I read from Jodeli's forum that low-gluten flours make way for baos to smile during steaming. So, forget about those recipes that call for bread or all-purpose flour if you're looking for smiling baos. In the meantime, baking ammonia is traditionally used for making baos served at dimsum restaurants. Though I haven't experienced it myself, I heard that it stinks real bad! No wonder it's called 臭粉 in Chinese, which literally means "stinky powder!"
With the bad things I've heard about and the fact that I don't have it, I decided to use baking soda in place of baking ammonium. Why? This is something I learned when I made my first apom balik, a.k.a. min jiang kuih. I reasoned that baking ammonia becomes alkaline when dissolved in water; therefore, its role as a leavener will only happen in the presence of an acid. In the recipe below it calls for 1/2 tsp of vinegar. Ah-ha! All these started to make sense to me. (Well, baking soda and powder aren't good for us, too, I know ...)
With all the modifications, the baos still smiled at me like nobody's business LOL! I was so happy except I do think the smiling baos somewhat look like fatt koh (Chinese sweet steamed rice cake!) As for the cha siu filling, I sort of did it by referring to recipes and methods from several sources. So, it was mostly eyeballing. I'll document it better the next time I make cha siu again. Anyhow, I better stop rambling and make way for the recipe!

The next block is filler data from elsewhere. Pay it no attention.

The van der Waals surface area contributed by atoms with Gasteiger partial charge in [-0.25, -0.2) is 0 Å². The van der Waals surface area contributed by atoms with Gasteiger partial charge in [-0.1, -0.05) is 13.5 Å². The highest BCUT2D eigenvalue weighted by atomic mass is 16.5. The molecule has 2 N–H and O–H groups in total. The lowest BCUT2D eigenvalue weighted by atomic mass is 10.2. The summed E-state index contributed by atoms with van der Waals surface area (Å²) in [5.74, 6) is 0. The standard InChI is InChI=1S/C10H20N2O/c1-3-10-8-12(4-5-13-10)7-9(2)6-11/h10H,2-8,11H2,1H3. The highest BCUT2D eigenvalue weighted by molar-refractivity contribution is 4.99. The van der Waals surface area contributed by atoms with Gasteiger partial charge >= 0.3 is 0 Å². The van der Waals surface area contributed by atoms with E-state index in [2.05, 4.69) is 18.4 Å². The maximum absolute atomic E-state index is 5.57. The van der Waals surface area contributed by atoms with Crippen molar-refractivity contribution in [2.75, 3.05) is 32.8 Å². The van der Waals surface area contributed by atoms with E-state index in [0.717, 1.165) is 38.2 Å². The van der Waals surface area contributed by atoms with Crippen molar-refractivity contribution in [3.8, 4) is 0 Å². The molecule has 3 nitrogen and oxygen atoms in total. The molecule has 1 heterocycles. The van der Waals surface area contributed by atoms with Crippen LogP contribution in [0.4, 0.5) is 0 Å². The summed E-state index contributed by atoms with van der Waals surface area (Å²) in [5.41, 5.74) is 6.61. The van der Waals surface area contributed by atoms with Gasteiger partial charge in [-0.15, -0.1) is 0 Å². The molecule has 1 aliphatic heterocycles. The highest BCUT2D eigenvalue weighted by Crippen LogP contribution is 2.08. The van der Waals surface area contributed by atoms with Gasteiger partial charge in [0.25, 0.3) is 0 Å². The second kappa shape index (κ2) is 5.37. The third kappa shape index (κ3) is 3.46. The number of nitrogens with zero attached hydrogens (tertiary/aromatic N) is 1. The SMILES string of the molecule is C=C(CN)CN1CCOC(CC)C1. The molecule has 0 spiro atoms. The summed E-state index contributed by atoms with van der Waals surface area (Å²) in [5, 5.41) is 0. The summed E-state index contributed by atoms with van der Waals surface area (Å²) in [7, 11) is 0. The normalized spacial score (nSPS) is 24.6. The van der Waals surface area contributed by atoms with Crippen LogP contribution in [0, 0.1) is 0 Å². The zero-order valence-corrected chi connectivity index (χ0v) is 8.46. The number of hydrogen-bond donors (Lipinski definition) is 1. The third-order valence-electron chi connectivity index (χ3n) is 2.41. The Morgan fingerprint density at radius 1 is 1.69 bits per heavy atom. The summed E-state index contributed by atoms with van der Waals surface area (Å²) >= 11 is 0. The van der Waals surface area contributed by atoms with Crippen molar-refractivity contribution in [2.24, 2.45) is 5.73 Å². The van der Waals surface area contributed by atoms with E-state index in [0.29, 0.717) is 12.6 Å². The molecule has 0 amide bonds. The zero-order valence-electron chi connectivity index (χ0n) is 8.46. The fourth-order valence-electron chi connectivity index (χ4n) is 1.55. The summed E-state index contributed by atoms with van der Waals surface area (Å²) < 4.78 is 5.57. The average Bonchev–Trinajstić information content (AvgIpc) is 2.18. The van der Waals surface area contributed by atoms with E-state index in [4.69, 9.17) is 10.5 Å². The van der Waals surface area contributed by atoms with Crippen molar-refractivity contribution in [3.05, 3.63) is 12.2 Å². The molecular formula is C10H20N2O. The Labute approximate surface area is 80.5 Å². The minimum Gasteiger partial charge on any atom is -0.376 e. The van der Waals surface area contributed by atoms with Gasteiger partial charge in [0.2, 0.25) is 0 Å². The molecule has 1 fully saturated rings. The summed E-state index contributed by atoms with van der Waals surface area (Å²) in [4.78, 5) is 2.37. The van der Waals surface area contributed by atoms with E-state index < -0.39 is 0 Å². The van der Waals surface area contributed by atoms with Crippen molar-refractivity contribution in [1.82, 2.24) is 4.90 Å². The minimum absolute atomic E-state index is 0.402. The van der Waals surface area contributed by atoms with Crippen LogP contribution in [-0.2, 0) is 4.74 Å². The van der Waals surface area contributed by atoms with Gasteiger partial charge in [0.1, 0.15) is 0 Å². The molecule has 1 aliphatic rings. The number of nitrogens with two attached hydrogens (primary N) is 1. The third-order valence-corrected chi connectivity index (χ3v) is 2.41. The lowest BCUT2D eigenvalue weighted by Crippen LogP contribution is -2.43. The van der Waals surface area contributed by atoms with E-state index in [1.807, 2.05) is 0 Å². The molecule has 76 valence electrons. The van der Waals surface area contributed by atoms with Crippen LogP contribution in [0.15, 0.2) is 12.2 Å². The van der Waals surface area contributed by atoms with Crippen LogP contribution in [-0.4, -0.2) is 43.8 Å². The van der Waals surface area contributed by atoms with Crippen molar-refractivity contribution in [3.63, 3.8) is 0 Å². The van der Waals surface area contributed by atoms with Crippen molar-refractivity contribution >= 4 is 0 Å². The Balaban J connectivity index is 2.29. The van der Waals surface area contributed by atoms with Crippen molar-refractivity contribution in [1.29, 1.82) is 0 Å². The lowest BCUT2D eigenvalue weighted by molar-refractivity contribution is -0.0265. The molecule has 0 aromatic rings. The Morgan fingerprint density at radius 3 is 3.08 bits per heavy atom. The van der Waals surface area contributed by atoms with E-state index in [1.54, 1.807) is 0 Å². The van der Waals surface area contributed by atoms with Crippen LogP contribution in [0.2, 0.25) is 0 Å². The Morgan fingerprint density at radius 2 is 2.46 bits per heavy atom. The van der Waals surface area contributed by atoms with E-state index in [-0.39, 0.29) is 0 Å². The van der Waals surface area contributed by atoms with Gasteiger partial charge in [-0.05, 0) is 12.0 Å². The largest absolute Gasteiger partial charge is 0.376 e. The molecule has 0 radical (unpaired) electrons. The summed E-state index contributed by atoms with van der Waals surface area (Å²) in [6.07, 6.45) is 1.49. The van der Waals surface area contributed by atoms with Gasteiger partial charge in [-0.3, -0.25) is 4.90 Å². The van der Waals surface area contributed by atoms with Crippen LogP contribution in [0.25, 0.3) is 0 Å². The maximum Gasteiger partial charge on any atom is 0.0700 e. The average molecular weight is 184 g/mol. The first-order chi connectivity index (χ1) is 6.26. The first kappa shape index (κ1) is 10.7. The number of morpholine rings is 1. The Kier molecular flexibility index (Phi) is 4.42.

Hong Kong-Style Steamed Buns (adapted from MH's)
Makes thirty 30g buns
110g warm water, at 43C/110F
1/8 tsp active dry yeast
185g Hong Kong bao flour (I used cake flour)
1/2 tsp double-acting baking powder
375g Hong Kong bao flour (I used cake flour)
*the baos were sweet, adjust the quantity if you'd like them less sweet ... but not too much!)
20g double-acting baking powder
5g baking ammonia *I used baking soda of the same amount
1/2 tsp vinegar (I used apple cider vinegar)
- Dissolve together (A) and let sit aside till mixture turns frothy
- Combine together (B), then mix in yeast mixture to combine; leave to prove for 12 hours in a covered container under room temperature *I proved mine for about 14-1/2 hours and it was alright.
*Alternatively, mix all the ingredients for the starter dough together if you're using instant yeast
- After 12 hours of proving, the starter dough should feel soft and moist. Mix in (C) to the starter dough to combine well; continue to knead till you get a not-quite-sticky dough ball
- Divide the dough by 30g and shape each into a ball
*I divided mine by 40g as recommended by MH. Worked for me anyway
- Roll each smaller ball of dough out with the center slightly thicker than the edges
- Place some filling in the center of each circle of dough, then pleat and seal to enclose the buns
- Steam the filled buns immediately over high heat above rolling-boiling water for about 10-12 minutes
*Be fast; otherwise, the baking powder will lose its potency
- Serve baos hot or warm